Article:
¡Pura vida a todos! “Pura vida” literally means “pure life”, but what a wonderful sign it is that it is also a very common greeting here, unique to Costa Rica! It is actually more than just “hello”: it can also mean “goodbye”, “OK”, “cool”, “all right”, “I’m fine, thank you”, and a whole slew of other things! It is also true that everyone here is super nice and loves de-stressing, but before all this ad-libbing about Costa Rican life, here is the most important baseline information about my summer:
Osa Conservation (Conservación Osa) is a non-profit organization that protects and promotes the immense biodiversity on the Osa Peninsula: home to >50% of all of Costa Rica’s living species and therefore 2.5% of the planet’s biodiversity (all of Costa Rica has 5%). The peninsula originated as a separate large island in the Pacific but merged with Central America about 2 million years ago, which explains Osa’s tremendous biodiversity. Living things are known to evolve faster on islands—a likelihood that resulted in a vast number of endemic species and very unique tropical ecosystems found nowhere else in our solar system. In short, Osa is truly and absolutely a stellar physical environment. Learn more about the organization HERE.
I live 24/7 at the Greg Gund Conservation Center: a research station situated in the middle of protected secondary rainforest, several of Osa Conservation’s reforestation plantations, and adjacent to Corcovado National Park. Despite living among jaguars, pumas, and ocelots, to my surprise everyone here sleeps very soundly with their doors and windows completely open. But actually to my surprise—I had no idea about this norm until after waking up from a nap my first afternoon upon arrival with my eyes wide open literally being able to see nothing—all I saw was black. Nothing at all like turning all of your house lights off—no. You open your eyes wide, wiggle them frantically all around, and can see NOTHING. I felt my way over to close all windows and doors and huddled in fetal position on my bed prepared to fight because my supervisor told me earlier that day that interns have come and left literally the next day because they could not stand the darkness or scary rainforest sounds at night. If I am going to learn to survive in the jungle, I need a flashlight ASAP. Thankfully, my supervisor stopped by a few minutes later, told me that there is no danger, and this jungle is now my home.
The research station is a tightly-knit community of local staff and researchers. I sleep 2 minutes away from where my supervisor does, which is great because we get to throw ideas back and forth often and get to know each other better. I believe this is somewhat how research life is; dreaming, eating, sleeping, and breathing what you love in pursuit of making the world a better place. I am super excited to be living it now.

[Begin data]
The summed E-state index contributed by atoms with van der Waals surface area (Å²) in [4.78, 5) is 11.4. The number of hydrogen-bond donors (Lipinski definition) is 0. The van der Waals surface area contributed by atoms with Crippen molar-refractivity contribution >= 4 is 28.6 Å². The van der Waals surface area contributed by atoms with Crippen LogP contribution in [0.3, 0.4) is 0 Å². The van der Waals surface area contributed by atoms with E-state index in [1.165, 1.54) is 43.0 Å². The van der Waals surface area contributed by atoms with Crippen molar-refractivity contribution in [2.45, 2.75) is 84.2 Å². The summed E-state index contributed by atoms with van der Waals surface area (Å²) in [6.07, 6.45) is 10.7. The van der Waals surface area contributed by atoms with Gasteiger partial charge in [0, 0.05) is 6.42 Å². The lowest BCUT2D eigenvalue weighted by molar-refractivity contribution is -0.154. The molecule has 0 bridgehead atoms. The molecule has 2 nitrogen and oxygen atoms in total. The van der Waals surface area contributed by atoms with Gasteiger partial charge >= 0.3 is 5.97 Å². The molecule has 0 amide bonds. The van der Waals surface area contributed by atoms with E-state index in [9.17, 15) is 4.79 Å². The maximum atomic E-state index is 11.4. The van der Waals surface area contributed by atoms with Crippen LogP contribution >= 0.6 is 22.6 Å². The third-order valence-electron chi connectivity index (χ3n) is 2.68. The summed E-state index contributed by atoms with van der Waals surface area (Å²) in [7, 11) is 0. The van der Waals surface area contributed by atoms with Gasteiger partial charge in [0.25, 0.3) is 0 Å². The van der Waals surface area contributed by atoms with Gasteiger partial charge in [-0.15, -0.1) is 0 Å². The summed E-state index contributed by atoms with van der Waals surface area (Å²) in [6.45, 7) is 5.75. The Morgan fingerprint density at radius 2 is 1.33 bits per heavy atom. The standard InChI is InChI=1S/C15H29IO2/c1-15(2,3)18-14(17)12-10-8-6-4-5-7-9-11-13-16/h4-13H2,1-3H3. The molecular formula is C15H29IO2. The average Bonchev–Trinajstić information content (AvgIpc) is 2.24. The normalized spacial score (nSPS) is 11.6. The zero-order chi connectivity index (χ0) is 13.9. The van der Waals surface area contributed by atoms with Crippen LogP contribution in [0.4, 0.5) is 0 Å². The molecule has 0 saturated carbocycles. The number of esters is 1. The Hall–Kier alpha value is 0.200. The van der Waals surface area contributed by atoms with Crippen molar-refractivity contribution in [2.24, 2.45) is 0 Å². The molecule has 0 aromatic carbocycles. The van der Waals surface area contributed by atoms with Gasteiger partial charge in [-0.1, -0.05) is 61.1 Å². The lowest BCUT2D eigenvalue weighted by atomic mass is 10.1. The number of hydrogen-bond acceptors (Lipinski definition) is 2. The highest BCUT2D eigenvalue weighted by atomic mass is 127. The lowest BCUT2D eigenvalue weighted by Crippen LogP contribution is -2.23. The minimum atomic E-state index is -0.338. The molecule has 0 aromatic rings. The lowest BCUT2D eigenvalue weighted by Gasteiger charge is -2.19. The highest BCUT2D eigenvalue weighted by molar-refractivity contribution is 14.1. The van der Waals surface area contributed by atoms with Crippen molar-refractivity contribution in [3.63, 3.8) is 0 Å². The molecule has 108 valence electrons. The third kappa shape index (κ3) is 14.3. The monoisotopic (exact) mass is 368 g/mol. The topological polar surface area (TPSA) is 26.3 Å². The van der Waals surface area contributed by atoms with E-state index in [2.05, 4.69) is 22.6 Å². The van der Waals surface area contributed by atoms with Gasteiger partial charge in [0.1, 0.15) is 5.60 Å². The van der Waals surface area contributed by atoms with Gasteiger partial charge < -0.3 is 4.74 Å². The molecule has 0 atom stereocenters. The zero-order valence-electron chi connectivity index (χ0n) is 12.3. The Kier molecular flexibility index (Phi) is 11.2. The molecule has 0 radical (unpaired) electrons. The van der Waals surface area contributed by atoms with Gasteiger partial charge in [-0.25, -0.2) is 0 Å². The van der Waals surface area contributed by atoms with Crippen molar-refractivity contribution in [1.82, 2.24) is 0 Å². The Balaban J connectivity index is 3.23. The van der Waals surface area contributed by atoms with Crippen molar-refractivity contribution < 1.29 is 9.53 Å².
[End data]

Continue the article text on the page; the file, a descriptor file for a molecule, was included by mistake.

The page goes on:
I got this opportunity with the help of a former Brandeis student who was Osa Conservation’s General Manager until just recently. She came to speak to my ecology class last semester, we networked over coffee at Einstein’s, and we corresponded through e-mail to discuss project opportunities that lay at a crossroads between each of our interests before putting together our funding application.
I am working here on monitoring a 20-year-old reforestation plantation of Bombacopsis quinata regarding the amount of atmosphere-sequestered carbon that the area stores as a means of providing a model that can help further research about general trends in tropical-rainforest regeneration, the potential for tropical rainforests to serve as carbon sinks with which to mitigate climate change, and optimal parameters for future tropical-forest conservation projects (especially those in which Osa is involved). This survey will also include edge-effect and species-specific information so as to target more potential information about regenerating tropical rainforests. Here is a great guide for all carbon-measuring projects, and therefore the one I am using for this project: HERE. I have also served as translator for student groups led by local hiking guides.
During my first week here I met the majority of Osa’s staff and other researchers working with Osa, learned to navigate the “backyard” (AKA forest) where I will be working alone using a map and GPS, and worked on the experimental design aspect of the monitoring project, which involved days of staring at the computer learning how to work with completely new but immensely valuable GIS software, a key part of almost all environmental research. What takes years of learning curves I learned in about 2 days…my eyes hurt a little! My supervisor is very helpful conceptually but likes to be hand-off in the practical sense; a method which feels very conducive to learning and growth. Throughout this summer, I hope to learn much more about conducting reliable forestry research and ways through which to effectively communicate environmental-conservation news to audiences with weaker environmental consciences.
I will send love from Brandeis to all of the lizards, iguanas, snakes, toads, pelicans, monkeys, and scarlet-macaw couples I see!
Nick Medina ’14